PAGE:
BBC 6 minute English-The future of food

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BBC 6 minute English-The future of food

 

 

Transcript of the podcast

Note: This is not a word for word transcript

.Neil: Hello. This is 6 Minute English. I’m Neil

.Sam: And I’m Sam

?Neil: Sam, have you considered the future of food much

Sam: Well I think in the future I might have a sandwich – in about 30 minutes in the future

Neil: Not quite what I meant! With the population of the world increasing along with the negative effects of climate change and other global issues, we might have to radically change our diets in the future

Sam: Ah, yes I have heard about this – there are all sorts of developments from growing artificial meat to developing insect-based foods

Neil: Mmm, tasty. Well we’ll look a little more at this topic shortly, but we start, as ever, with a question and it’s a food-based question. In which continent did tomatoes originate? Is it

A: South America

B: Africa

C: Asia

?What do you think, Sam

.Sam: No idea. I’m going to say Africa, but that’s just a guess

Neil: OK. Well I will reveal the answer later in the programme. On a recent edition of BBC Radio 4’s The Food Programme there was an interview with Dr Morgaine Gaye. She is a futurologist. A futurologist is someone who studies and predicts the way we will be living in the future. Her particular area of expertise is the subject of food. What two things does she say she thinks about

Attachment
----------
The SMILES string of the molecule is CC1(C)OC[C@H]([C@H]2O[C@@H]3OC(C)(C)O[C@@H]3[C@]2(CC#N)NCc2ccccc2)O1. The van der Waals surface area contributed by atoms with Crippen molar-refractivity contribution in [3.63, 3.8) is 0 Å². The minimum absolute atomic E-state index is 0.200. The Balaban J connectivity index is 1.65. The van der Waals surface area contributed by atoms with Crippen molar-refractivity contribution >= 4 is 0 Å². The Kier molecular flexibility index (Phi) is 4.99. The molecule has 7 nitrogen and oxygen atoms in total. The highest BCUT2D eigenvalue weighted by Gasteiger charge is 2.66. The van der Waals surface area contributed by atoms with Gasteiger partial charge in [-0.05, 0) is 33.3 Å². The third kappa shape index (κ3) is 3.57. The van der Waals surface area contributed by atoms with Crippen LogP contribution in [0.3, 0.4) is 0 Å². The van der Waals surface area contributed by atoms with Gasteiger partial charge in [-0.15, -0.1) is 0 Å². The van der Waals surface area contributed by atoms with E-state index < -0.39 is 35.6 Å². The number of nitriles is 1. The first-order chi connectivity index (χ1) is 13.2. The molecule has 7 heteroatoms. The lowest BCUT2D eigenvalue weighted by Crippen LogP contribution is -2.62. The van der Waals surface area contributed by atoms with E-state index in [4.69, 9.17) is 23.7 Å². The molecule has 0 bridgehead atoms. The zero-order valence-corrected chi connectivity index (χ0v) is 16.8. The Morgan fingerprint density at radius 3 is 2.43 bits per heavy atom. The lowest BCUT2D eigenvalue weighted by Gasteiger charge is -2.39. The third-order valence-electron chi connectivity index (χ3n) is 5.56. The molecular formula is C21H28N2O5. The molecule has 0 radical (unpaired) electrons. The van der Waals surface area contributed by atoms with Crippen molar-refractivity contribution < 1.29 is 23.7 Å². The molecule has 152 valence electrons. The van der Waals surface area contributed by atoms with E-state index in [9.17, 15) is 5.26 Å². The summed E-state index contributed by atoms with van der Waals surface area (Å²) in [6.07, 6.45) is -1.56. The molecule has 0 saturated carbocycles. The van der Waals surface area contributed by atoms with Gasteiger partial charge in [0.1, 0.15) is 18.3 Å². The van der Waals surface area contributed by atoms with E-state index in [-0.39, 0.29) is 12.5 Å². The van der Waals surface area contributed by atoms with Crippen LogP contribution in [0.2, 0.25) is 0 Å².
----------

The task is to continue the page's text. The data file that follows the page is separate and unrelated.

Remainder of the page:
Dr Morgaine Gaye

As a food futurologist, I think about not just what we’re going to be eating in the future but why. Why that thing, why that trend, why will people suddenly latch onto that food, that way of eating that food at that particular time? And when I work for large companies, that’s what they want to know. There is an element of a hunch. And then proving or disproving that hunch

?Neil: So, what two things does she think about

Sam: She says that as a food futurologist she thinks about what we will be eating in the future and also why we will be eating that food

Neil: Yes, in particular she looks at why there are particular trends. A trend is what is popular now or what is becoming popular. For example, at the moment there is a trend for eating less red meat

Sam: She also looks at why people latch onto particular trends. To latch onto here means to be very interested in something. So if you latch onto a particular food trend, you start to follow that trend, you might start eating that particular diet

Neil: Information about future trends is very important for companies in the food business. How does she actually predict these trends

Sam: She says she starts with a hunch. A hunch is a feeling you get that something is true. You don’t have any real evidence, but your experience and knowledge makes you think you might be right

.Neil: Let’s listen again

Dr Morgaine Gaye